59. New Testament, Matthew, 19.17 (1st cent. CE - 1st cent. CE)

19.17. He said to him, "Why do you call me good? No one is good but one, that is, God. But if you want to enter into life, keep the commandments.
60. Plutarch, Placita Philosophorum (874D-911C), 1.3.21, 1.7 (1st cent. CE - 2nd cent. CE)

61. Seneca The Younger, Letters, 65.10 (1st cent. CE - 1st cent. CE)

62. Alcinous, Handbook of Platonism, 4.8 (2nd cent. CE - 2nd cent. CE)

63. Athenagoras, Apology Or Embassy For The Christians, 6.2 (2nd cent. CE - 2nd cent. CE)

64. Clement of Alexandria, Miscellanies, 5.93-5.94 (2nd cent. CE - 3rd cent. CE)

65. Justin, Second Apology, 10.6 (2nd cent. CE - 2nd cent. CE)

66. Numenius of Apamea, Fragments, 20 (2nd cent. CE - 2nd cent. CE)

67. Numenius of Apamea, Fragments, 20 (2nd cent. CE - 2nd cent. CE)

68. Diogenes Laertius, Lives of The Philosophers, 7.143, 7.147 (3rd cent. CE - 3rd cent. CE)

7.143. It is a living thing in the sense of an animate substance endowed with sensation; for animal is better than non-animal, and nothing is better than the world, ergo the world is a living being. And it is endowed with soul, as is clear from our several souls being each a fragment of it. Boethus, however, denies that the world is a living thing. The unity of the world is maintained by Zeno in his treatise On the Whole, by Chrysippus, by Apollodorus in his Physics, and by Posidonius in the first book of his Physical Discourse. By the totality of things, the All, is meant, according to Apollodorus, (1) the world, and in another sense (2) the system composed of the world and the void outside it. The world then is finite, the void infinite. 7.147. The deity, say they, is a living being, immortal, rational, perfect or intelligent in happiness, admitting nothing evil, taking providential care of the world and all that therein is, but he is not of human shape. He is, however, the artificer of the universe and, as it were, the father of all, both in general and in that particular part of him which is all-pervading, and which is called many names according to its various powers. They give the name Dia (Δία) because all things are due to (διά) him; Zeus (Ζῆνα) in so far as he is the cause of life (ζῆν) or pervades all life; the name Athena is given, because the ruling part of the divinity extends to the aether; the name Hera marks its extension to the air; he is called Hephaestus since it spreads to the creative fire; Poseidon, since it stretches to the sea; Demeter, since it reaches to the earth. Similarly men have given the deity his other titles, fastening, as best they can, on some one or other of his peculiar attributes.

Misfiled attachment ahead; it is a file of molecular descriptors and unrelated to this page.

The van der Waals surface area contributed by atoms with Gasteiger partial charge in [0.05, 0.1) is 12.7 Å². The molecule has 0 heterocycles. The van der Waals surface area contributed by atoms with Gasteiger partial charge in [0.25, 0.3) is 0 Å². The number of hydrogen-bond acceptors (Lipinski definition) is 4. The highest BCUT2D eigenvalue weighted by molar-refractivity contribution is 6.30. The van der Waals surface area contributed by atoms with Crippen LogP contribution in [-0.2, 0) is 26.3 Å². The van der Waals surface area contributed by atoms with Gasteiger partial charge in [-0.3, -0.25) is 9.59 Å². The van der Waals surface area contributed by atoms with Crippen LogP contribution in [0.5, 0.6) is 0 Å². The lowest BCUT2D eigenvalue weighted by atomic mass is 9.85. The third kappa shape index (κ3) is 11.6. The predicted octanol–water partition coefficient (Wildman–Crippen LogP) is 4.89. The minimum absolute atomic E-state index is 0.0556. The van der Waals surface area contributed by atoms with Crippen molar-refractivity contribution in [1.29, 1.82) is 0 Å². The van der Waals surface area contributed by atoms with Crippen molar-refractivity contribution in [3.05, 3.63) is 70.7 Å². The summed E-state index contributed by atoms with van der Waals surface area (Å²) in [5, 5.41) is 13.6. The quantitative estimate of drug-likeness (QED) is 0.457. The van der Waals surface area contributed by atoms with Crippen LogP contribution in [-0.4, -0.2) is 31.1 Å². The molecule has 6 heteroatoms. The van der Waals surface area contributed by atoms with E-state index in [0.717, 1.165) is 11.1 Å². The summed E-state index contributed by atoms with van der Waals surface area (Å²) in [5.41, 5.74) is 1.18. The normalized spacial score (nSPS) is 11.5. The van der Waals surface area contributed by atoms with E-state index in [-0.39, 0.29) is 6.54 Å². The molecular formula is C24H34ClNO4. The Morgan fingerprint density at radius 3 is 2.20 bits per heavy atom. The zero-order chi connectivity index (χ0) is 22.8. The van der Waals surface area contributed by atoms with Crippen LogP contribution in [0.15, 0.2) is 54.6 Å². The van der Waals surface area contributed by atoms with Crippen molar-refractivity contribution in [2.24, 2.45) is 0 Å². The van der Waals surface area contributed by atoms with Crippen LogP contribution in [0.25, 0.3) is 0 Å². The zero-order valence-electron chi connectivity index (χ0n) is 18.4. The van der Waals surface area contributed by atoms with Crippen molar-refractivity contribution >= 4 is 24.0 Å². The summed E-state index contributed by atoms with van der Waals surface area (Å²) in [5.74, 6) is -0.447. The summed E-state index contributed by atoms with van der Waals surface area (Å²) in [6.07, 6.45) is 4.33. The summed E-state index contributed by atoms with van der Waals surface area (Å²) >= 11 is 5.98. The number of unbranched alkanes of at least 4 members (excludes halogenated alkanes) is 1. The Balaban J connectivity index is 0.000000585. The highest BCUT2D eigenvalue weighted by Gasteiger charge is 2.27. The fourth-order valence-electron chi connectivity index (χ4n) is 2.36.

69. Eusebius of Caesarea, Ecclesiastical History, 6.19.4-6.19.8 (3rd cent. CE - 4th cent. CE)

6.19.4. Some persons, desiring to find a solution of the baseness of the Jewish Scriptures rather than abandon them, have had recourse to explanations inconsistent and incongruous with the words written, which explanations, instead of supplying a defense of the foreigners, contain rather approval and praise of themselves. For they boast that the plain words of Moses are enigmas, and regard them as oracles full of hidden mysteries; and having bewildered the mental judgment by folly, they make their explanations. Farther on he says: 6.19.5. As an example of this absurdity take a man whom I met when I was young, and who was then greatly celebrated and still is, on account of the writings which he has left. I refer to Origen, who is highly honored by the teachers of these doctrines. 6.19.6. For this man, having been a hearer of Ammonius, who had attained the greatest proficiency in philosophy of any in our day, derived much benefit from his teacher in the knowledge of the sciences; but as to the correct choice of life, he pursued a course opposite to his. 6.19.7. For Ammonius, being a Christian, and brought up by Christian parents, when he gave himself to study and to philosophy straightway conformed to the life required by the laws. But Origen, having been educated as a Greek in Greek literature, went over to the barbarian recklessness. And carrying over the learning which he had obtained, he hawked it about, in his life conducting himself as a Christian and contrary to the laws, but in his opinions of material things and of the Deity being like a Greek, and mingling Grecian teachings with foreign fables. 6.19.8. For he was continually studying Plato, and he busied himself with the writings of Numenius and Cronius, Apollophanes, Longinus, Moderatus, and Nicomachus, and those famous among the Pythagoreans. And he used the books of Chaeremon the Stoic, and of Cornutus. Becoming acquainted through them with the figurative interpretation of the Grecian mysteries, he applied it to the Jewish Scriptures.
70. Eusebius of Caesarea, Preparation For The Gospel, 13.12 (3rd cent. CE - 4th cent. CE)

71. Nag Hammadi, The Gospel of Truth, 18.38 (3rd cent. CE - 3rd cent. CE)

72. Nag Hammadi, The Tripartite Tractate, 70.26 (3rd cent. CE - 3rd cent. CE)

73. Origen, Against Celsus, 7.42-7.44 (3rd cent. CE - 3rd cent. CE)